Industry Challenges


Freight rail is the backbone of the U.S. economy and is an extremely safe energy- and cost-efficient means of shipping freight. But evolving challenges require adaptation and innovation to ensure railroads remain vital.


The American railroad industry has survived for nearly two centuries because of its ability to adapt and innovate in the face of unrelenting challenges. In the last 50 years alone, these challenges have included crushing regulation, economic downturns, fierce competition and the decline of U.S. manufacturing.

These challenges led the industry to the brink of collapse in the 1970s. They compelled dozens of mergers for railroads to remain viable and achieve necessary scale. They brought on technological and other operational advancements that reduced industry employment by hundreds of thousands while, at the same time, sharply increased industry productivity and rail safety and resulted in an increase in total freight volume.

The industry would not be the vibrant transportation system that it has become were it not for the extensive changes railroads made in response to the challenges faced throughout this period.

Yet the challenges of the past persist, and new and evolving ones – including a shifting traffic mix, a rapid reduction and rebound in traffic during the COVID-19 pandemic and global supply chain issues –require further adaptation and innovation to ensure railroads continue to fuel the American economy.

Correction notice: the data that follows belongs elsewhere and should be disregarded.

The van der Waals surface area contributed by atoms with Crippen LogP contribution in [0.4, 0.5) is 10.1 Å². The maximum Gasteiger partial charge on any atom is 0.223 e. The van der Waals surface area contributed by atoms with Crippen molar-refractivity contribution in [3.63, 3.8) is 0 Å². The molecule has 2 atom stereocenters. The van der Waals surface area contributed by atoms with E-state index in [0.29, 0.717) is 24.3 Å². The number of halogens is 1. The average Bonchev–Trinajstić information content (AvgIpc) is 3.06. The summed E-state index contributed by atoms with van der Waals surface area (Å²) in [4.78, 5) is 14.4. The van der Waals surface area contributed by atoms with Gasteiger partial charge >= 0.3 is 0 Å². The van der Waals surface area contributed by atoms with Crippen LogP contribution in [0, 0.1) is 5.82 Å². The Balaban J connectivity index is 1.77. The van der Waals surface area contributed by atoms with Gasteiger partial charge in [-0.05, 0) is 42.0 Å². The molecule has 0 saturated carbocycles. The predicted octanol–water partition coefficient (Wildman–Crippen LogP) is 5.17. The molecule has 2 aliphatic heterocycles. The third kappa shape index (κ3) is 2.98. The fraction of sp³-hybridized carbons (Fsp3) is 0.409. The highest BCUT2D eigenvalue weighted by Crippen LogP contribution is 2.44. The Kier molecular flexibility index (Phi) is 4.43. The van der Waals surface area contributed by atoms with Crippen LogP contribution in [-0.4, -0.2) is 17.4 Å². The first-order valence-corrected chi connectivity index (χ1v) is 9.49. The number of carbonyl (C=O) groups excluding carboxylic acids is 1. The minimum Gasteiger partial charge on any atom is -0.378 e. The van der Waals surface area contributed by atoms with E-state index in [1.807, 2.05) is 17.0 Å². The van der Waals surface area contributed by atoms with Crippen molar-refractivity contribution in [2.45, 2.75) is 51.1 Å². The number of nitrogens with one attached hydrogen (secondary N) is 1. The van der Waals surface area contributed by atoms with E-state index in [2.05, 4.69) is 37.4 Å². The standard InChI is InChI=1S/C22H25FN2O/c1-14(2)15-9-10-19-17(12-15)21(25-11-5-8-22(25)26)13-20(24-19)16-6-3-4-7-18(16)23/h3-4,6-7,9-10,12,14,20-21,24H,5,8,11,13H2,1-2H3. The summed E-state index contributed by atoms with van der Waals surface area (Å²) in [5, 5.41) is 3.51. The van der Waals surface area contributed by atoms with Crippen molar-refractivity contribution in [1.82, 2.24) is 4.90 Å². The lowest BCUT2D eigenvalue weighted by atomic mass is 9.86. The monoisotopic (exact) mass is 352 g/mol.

No Guarantee of Growth or Increased Market Share

Over the long-term, demand for freight transportation – at least for commodities other than coal – is expected to grow as the population and economy expand. This growth rate – projected by most economists at about 2 percent annually – supports the U.S. Department of Transportation estimate of total freight demand growth of 35 percent by 2040. Railroads are positioned to be the most efficient and environmentally friendly way to meet much of this increased demand, particularly for longer-haul freight traffic.

However, railroads have no guarantee of growth or increased market share, and they must continue to adapt their networks and offerings to better align with prevailing economic norms. Put another way, the fact that the overall freight transportation “pie” might grow in the years ahead does not mean railroads are guaranteed any slices of that pie. Railroads will have to earn it by making significant investments in infrastructure, equipment and new technologies and by providing transportation service more safely, reliably and cost effectively than their customers can obtain from other transportation options.

Intense Competition Demands Cost Control

Railroads compete intensely among themselves and with other modes of freight transport, particularly trucking. This competition is evidenced by the dramatic decline in rates charged to shippers. Since the industry was deregulated in 1980, revenue per ton-mile – a common proxy for rates – has fallen by over 40 percent.

Moreover, most rail customers operate in highly competitive environments in which decisions about which mode of transport and specific carrier to use is often driven by price alone. Because of this, railroads have a constant need for cost control and a nonstop search for improved efficiency as defining characteristics.